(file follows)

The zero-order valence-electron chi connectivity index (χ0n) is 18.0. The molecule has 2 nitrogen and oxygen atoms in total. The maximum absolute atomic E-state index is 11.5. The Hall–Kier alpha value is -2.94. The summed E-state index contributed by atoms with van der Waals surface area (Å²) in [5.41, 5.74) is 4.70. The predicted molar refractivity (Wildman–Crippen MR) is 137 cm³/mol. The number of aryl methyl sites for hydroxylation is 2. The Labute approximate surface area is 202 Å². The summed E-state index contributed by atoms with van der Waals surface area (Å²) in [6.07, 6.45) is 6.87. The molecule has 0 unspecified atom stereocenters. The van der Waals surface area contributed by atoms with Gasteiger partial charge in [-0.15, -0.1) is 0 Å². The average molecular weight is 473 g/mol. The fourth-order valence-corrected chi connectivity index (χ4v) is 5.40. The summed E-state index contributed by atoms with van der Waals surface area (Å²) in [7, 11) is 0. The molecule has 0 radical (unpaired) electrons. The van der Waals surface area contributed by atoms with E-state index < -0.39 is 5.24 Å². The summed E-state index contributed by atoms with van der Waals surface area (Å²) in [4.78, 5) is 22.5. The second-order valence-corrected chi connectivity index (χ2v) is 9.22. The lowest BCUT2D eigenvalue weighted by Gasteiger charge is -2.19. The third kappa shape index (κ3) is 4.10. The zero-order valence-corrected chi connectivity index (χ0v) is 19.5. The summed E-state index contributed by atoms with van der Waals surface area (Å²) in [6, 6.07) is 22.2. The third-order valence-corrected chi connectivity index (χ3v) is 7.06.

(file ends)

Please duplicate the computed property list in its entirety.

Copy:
The zero-order valence-electron chi connectivity index (χ0n) is 18.0. The molecule has 2 nitrogen and oxygen atoms in total. The maximum absolute atomic E-state index is 11.5. The Hall–Kier alpha value is -2.94. The summed E-state index contributed by atoms with van der Waals surface area (Å²) in [5.41, 5.74) is 4.70. The predicted molar refractivity (Wildman–Crippen MR) is 137 cm³/mol. The number of aryl methyl sites for hydroxylation is 2. The Labute approximate surface area is 202 Å². The summed E-state index contributed by atoms with van der Waals surface area (Å²) in [6.07, 6.45) is 6.87. The molecule has 0 unspecified atom stereocenters. The van der Waals surface area contributed by atoms with Gasteiger partial charge in [-0.15, -0.1) is 0 Å². The average molecular weight is 473 g/mol. The fourth-order valence-corrected chi connectivity index (χ4v) is 5.40. The summed E-state index contributed by atoms with van der Waals surface area (Å²) in [7, 11) is 0. The molecule has 0 radical (unpaired) electrons. The van der Waals surface area contributed by atoms with E-state index < -0.39 is 5.24 Å². The summed E-state index contributed by atoms with van der Waals surface area (Å²) in [4.78, 5) is 22.5. The second-order valence-corrected chi connectivity index (χ2v) is 9.22. The lowest BCUT2D eigenvalue weighted by Gasteiger charge is -2.19. The third kappa shape index (κ3) is 4.10. The zero-order valence-corrected chi connectivity index (χ0v) is 19.5. The summed E-state index contributed by atoms with van der Waals surface area (Å²) in [6, 6.07) is 22.2. The third-order valence-corrected chi connectivity index (χ3v) is 7.06.